July 30, 2012; Source: The Daily Dot
A reader’s tip about this article about sexual harassment at the “Readercon” sci-fi convention made us reexamine an issue about the Penn State affair that might concern nonprofits. Readercon is a science fiction literature convention run totally by volunteers. Unlike Comic-Con, which the NPQ Newswire mentioned recently, Readercon is not for cosplayers or computer gamers and doesn’t display anime- and manga-derived sci-fi artistry. It’s about science fiction writing and writers.
This year’s Readercon has generated a vigorous blogosphere debate over one convention-goer’s report of sexual harassment by sci-fi author Rene Walling and this allegation about Walling led to another Readercon attendee reporting additional incidents also attributed to Walling.
It seems the open dynamic of conventions makes the possibility of harassment a real problem. Readercon has a zero-tolerance policy on harassment, but in the case of Walling, its definition of zero-tolerance was to suspend his Readercon membership for “at least” two years. The online reaction has been stridently critical of Readercon’s board.
This Daily Dot article was an eye-opening introduction to the nonprofit-sponsored or volunteer-operated fan conventions, with links to scads of blogs, tweets, and more. We found not only vigorous debate about Readercon, but also the Con Anti-Harassment Project meant “to encourage fandom, geek community and other non-business conventions to establish, articulate and act upon anti-harassment policies, especially sexual harassment policies.”
We don’t know the details of the charges against Walling other than what was written in the Daily Dot and a couple of other blogs (such as posts by Genevieve Valentine here and here and Mike Glyer’s post here) nor do we have any information about Walling’s explanation or defense other than this statement from the Readercon board of directors referencing an expression of contrition on Walling’s part.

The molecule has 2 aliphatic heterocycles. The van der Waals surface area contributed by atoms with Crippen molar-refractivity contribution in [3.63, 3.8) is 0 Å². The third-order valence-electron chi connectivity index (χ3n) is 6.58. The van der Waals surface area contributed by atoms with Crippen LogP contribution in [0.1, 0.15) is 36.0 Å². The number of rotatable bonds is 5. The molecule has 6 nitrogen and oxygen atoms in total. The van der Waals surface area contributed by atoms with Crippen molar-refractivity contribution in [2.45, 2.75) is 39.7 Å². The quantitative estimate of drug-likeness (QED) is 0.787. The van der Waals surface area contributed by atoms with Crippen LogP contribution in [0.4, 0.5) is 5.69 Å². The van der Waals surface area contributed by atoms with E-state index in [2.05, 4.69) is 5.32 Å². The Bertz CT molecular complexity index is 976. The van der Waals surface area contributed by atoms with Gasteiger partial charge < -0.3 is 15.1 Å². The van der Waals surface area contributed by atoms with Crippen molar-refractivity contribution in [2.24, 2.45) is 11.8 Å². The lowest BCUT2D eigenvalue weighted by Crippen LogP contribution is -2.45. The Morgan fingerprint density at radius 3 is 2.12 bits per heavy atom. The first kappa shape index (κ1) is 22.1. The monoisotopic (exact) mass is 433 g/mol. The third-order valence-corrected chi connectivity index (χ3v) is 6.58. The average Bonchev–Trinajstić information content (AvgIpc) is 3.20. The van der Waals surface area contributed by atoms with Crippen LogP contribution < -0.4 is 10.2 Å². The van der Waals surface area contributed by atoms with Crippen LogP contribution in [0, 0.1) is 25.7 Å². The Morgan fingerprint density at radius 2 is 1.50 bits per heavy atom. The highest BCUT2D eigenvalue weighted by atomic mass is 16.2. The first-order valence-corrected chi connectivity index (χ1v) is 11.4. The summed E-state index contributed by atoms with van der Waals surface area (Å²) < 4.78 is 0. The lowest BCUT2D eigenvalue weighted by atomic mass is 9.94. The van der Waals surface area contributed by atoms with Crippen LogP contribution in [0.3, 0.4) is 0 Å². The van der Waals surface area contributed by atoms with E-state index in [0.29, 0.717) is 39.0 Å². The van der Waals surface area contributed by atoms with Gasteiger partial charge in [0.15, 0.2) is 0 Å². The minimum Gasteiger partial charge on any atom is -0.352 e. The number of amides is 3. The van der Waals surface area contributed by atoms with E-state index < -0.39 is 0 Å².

However, if Readercon is an all-volunteer group (we haven’t located the organization on Guidestar), one wonders if the organization’s policy is a defense if one of the aggrieved con participants were to take some sort of legal action. Does Readercon have officers’ liability insurance to cover the organization against legal action? Would reference to the policy and the Readercon board’s creation of the policy in 2008 (in response to an earlier reported incident) and its actions against Walling after this year’s allegations help defend the organization against the debilitating cost of legal action?
Think of a much more heavyweight institution like Penn State. It receives substantial funding from taxpayer-supported governmental agencies ($900 million) and charitable donors ($300 million), not to mention millions more from student tuition and fee payments. School officials have said that Penn State’s general liability and officers-and-directors liability insurance policies will cover all anticipated costs from litigation, so that donors, students, and taxpayers won’t be footing the bill for the blowback from the Sandusky convictions involving incidents that occurred on Penn State property or allegations of cover-ups by Penn State officials. However, reports are that the insurers don’t agree. The Pennsylvania Manufacturers’ Association Insurance Company, which has covered Penn State for decades, has told the Philadelphia Inquirer that it doesn’t intend to pay for Penn State’s costs in expected victims’ lawsuits, citing limitations and exclusions in its policies concerning claims of “bodily injury and mental anguish,” “intentional acts,” and charging that school administrators covered up their knowledge of Sandusky’s criminal acts, which the insurance company argues is another reason it should not have to pay.
Has your nonprofit checked out its liability coverage recently? –Rick Cohen